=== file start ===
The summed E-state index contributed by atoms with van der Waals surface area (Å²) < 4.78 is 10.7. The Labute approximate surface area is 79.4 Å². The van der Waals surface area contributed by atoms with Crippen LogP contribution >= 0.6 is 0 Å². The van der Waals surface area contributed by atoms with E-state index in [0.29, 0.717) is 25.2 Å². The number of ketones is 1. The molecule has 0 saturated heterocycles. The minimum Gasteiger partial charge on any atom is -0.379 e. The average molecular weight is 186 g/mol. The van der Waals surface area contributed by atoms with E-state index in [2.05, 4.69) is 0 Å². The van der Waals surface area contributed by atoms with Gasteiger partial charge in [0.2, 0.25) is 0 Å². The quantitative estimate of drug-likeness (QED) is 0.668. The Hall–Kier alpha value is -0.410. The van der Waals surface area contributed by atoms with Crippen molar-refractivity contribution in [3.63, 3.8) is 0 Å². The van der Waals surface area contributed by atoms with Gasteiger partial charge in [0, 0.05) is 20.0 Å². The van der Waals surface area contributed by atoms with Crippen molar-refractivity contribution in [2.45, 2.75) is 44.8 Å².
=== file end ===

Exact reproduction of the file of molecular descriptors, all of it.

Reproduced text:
The summed E-state index contributed by atoms with van der Waals surface area (Å²) < 4.78 is 10.7. The Labute approximate surface area is 79.4 Å². The van der Waals surface area contributed by atoms with Crippen LogP contribution >= 0.6 is 0 Å². The van der Waals surface area contributed by atoms with E-state index in [0.29, 0.717) is 25.2 Å². The number of ketones is 1. The molecule has 0 saturated heterocycles. The minimum Gasteiger partial charge on any atom is -0.379 e. The average molecular weight is 186 g/mol. The van der Waals surface area contributed by atoms with E-state index in [2.05, 4.69) is 0 Å². The van der Waals surface area contributed by atoms with Gasteiger partial charge in [0.2, 0.25) is 0 Å². The quantitative estimate of drug-likeness (QED) is 0.668. The Hall–Kier alpha value is -0.410. The van der Waals surface area contributed by atoms with Crippen molar-refractivity contribution in [3.63, 3.8) is 0 Å². The van der Waals surface area contributed by atoms with Gasteiger partial charge in [0, 0.05) is 20.0 Å². The van der Waals surface area contributed by atoms with Crippen molar-refractivity contribution in [2.45, 2.75) is 44.8 Å².